Lessons from Nature: Designing Buildings

Share this post with your loved ones

Throughout history, we have achieved many impressive feats in engineering and architecture that have stood the test of time. For centuries, we have relied on our resourcefulness and ingenuity to keep pushing civilization forward. Despite our ability to develop new technologies to improve our lifestyles, there is no denying that our means of attaining modern advancements continue to wreak havoc on the environment. Perhaps we have to rethink our ways with the aid of the most excellent teacher of all: nature.

1. Honeycombs for Increased Structural Strength

The use of honeycomb panels has given birth to structural building solutions far superior to traditional options. Bees have fine-tuned the design for many millennia, choosing the hexagon to ensure the survival of their species. Honeycombs have six sides because such elements have proven to provide female bees with a conducive environment to live and work, to keep the queen bee’s eggs safe, and to store the pollen and honey that worker bees bring into the hive. If honeycombs were made of circles, triangles, squares, or rectangles, they would not be as effective.

As humans, we did the math and found out that hexagons indeed made the perfect sense for the purpose. Geometrically, the shape is material-efficient but incredibly strong. In other words, bees create hexagons to to create wax that can hold the highest amount of weight. How did we adopt the principle in human engineering and architecture thus far? We designed metal honeycomb cores as sandwich material for wall and floor panels.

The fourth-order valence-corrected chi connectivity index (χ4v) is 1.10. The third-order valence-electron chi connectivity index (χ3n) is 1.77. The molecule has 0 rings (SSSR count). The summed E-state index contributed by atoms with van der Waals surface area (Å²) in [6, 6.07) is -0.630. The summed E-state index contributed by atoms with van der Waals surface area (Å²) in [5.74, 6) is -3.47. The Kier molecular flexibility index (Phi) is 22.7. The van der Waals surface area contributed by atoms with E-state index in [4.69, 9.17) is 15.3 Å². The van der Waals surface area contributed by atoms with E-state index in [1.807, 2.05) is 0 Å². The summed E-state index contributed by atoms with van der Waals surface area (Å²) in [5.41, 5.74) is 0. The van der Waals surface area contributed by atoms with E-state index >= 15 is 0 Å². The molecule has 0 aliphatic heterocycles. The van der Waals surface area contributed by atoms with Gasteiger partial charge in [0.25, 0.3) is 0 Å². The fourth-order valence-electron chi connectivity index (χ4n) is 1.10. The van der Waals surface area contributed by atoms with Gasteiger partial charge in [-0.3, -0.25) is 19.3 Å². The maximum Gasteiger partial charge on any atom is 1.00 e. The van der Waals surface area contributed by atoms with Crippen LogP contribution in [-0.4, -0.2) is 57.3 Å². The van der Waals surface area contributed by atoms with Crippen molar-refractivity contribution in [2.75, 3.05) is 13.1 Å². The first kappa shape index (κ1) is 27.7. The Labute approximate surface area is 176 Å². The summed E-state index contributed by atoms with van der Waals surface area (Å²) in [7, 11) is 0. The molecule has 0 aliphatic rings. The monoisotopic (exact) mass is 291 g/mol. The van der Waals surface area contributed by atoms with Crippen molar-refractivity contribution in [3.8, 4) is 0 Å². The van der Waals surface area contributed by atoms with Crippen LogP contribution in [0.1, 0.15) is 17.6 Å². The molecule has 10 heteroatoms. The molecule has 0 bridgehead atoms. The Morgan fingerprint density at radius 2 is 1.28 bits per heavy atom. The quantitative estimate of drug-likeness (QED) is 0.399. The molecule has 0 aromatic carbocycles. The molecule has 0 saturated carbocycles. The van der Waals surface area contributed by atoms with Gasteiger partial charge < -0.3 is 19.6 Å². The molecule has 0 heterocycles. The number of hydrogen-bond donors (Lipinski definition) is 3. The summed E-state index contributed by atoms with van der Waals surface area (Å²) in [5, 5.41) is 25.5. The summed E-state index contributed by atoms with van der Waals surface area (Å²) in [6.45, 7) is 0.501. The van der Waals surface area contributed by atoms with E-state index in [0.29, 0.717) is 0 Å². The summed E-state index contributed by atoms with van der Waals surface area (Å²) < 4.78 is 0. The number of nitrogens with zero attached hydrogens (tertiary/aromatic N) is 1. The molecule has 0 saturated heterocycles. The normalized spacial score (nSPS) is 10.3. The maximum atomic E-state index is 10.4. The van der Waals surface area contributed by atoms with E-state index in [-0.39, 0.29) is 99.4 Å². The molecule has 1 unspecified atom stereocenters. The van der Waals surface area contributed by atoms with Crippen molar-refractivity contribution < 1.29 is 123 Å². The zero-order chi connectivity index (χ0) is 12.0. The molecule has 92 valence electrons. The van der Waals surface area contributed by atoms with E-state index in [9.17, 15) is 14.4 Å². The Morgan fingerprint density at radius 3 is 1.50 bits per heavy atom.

To see how they work in action, visit the British Museum. The building’s sub-basement walkways are made with aluminum honeycomb floor panels to support the enormous collective weight of ancient artifacts and regular foot traffic. Aluminum was chosen because it is lightweight, making each section easy to move for the upkeep of the plumbing and electrical systems underneath.

2. Termite Mounds for Efficient Temperature Regulation

air duct

The Eastgate Center in Zimbabwe is proof of the large brains of tiny creatures like the African termites. These insects always have one problem to solve: maintaining their towering mounds at the optimal temperature to farm the fungus that serves as their primary food source.

It needs 87°F (no more, no less) to stay alive. But since outside temperatures go as high as 104°F when the sun is up and as low as 35°F at night, the termites have to improvise. To regulate mound temperatures, they tirelessly create and close air vents 24/7.

The shopping complex borrowed this biomimicry principle to build an ultra-efficient ventilation system based on convection, which is the natural movement of air depending on its temperature. Using an intricate network of strategic air pockets throughout the building, the Eastgate Center uses 10% less energy than traditional air-conditioned structures.

3. Indoor Vegetation for Natural Air Purification

Phytoremediation is another reason to decorate rooms with ornamentals or grow an indoor garden. Research shows that plants absorb not only carbon dioxide but also many volatile organic compounds that harm human health. Considering that the quality of indoor air can be far deadlier than that of outdoor air, we ought to use these natural purifiers more.

We are far from emulating nature’s mastery of eco-friendly building techniques, but we are making progress. Hopefully, we can be 100% green before Earth hits the reset button and wipes us off the face of the planet like what it did to other previous dominant creatures.

Scroll to Top